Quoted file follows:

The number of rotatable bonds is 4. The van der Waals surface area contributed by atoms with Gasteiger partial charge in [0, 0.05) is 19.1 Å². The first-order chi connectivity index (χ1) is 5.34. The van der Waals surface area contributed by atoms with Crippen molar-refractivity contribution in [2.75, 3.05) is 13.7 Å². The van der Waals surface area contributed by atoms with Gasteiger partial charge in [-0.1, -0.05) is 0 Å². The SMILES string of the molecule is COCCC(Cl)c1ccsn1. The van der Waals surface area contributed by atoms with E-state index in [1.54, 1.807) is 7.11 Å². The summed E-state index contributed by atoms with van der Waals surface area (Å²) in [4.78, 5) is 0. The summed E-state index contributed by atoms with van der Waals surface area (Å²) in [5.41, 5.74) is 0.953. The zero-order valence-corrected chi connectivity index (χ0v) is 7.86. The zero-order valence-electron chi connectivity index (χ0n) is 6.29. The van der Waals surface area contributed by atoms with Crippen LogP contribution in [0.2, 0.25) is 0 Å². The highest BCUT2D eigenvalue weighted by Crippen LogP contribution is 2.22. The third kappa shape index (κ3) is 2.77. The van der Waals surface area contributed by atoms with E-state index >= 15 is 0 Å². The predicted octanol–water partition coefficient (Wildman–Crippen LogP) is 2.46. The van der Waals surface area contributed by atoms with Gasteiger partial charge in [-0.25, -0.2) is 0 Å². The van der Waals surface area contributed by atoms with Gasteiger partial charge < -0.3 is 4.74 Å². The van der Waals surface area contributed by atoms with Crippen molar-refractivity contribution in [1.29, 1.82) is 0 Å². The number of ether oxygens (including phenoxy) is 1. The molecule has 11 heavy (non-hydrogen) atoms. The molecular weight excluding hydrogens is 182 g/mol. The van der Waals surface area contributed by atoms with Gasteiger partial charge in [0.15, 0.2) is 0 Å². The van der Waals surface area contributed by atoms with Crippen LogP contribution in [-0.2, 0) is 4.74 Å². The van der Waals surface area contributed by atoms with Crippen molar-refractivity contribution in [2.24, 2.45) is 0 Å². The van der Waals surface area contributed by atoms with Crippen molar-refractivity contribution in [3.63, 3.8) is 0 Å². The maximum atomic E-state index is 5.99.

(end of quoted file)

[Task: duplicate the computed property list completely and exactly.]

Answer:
The number of rotatable bonds is 4. The van der Waals surface area contributed by atoms with Gasteiger partial charge in [0, 0.05) is 19.1 Å². The first-order chi connectivity index (χ1) is 5.34. The van der Waals surface area contributed by atoms with Crippen molar-refractivity contribution in [2.75, 3.05) is 13.7 Å². The van der Waals surface area contributed by atoms with Gasteiger partial charge in [-0.1, -0.05) is 0 Å². The SMILES string of the molecule is COCCC(Cl)c1ccsn1. The van der Waals surface area contributed by atoms with E-state index in [1.54, 1.807) is 7.11 Å². The summed E-state index contributed by atoms with van der Waals surface area (Å²) in [4.78, 5) is 0. The summed E-state index contributed by atoms with van der Waals surface area (Å²) in [5.41, 5.74) is 0.953. The zero-order valence-corrected chi connectivity index (χ0v) is 7.86. The zero-order valence-electron chi connectivity index (χ0n) is 6.29. The van der Waals surface area contributed by atoms with Crippen LogP contribution in [0.2, 0.25) is 0 Å². The highest BCUT2D eigenvalue weighted by Crippen LogP contribution is 2.22. The third kappa shape index (κ3) is 2.77. The van der Waals surface area contributed by atoms with E-state index >= 15 is 0 Å². The predicted octanol–water partition coefficient (Wildman–Crippen LogP) is 2.46. The van der Waals surface area contributed by atoms with Gasteiger partial charge in [-0.25, -0.2) is 0 Å². The van der Waals surface area contributed by atoms with Gasteiger partial charge < -0.3 is 4.74 Å². The van der Waals surface area contributed by atoms with Crippen molar-refractivity contribution in [1.29, 1.82) is 0 Å². The number of ether oxygens (including phenoxy) is 1. The molecule has 11 heavy (non-hydrogen) atoms. The molecular weight excluding hydrogens is 182 g/mol. The van der Waals surface area contributed by atoms with Gasteiger partial charge in [0.15, 0.2) is 0 Å². The van der Waals surface area contributed by atoms with Crippen LogP contribution in [-0.2, 0) is 4.74 Å². The van der Waals surface area contributed by atoms with Crippen molar-refractivity contribution in [2.24, 2.45) is 0 Å². The van der Waals surface area contributed by atoms with Crippen molar-refractivity contribution in [3.63, 3.8) is 0 Å². The maximum atomic E-state index is 5.99.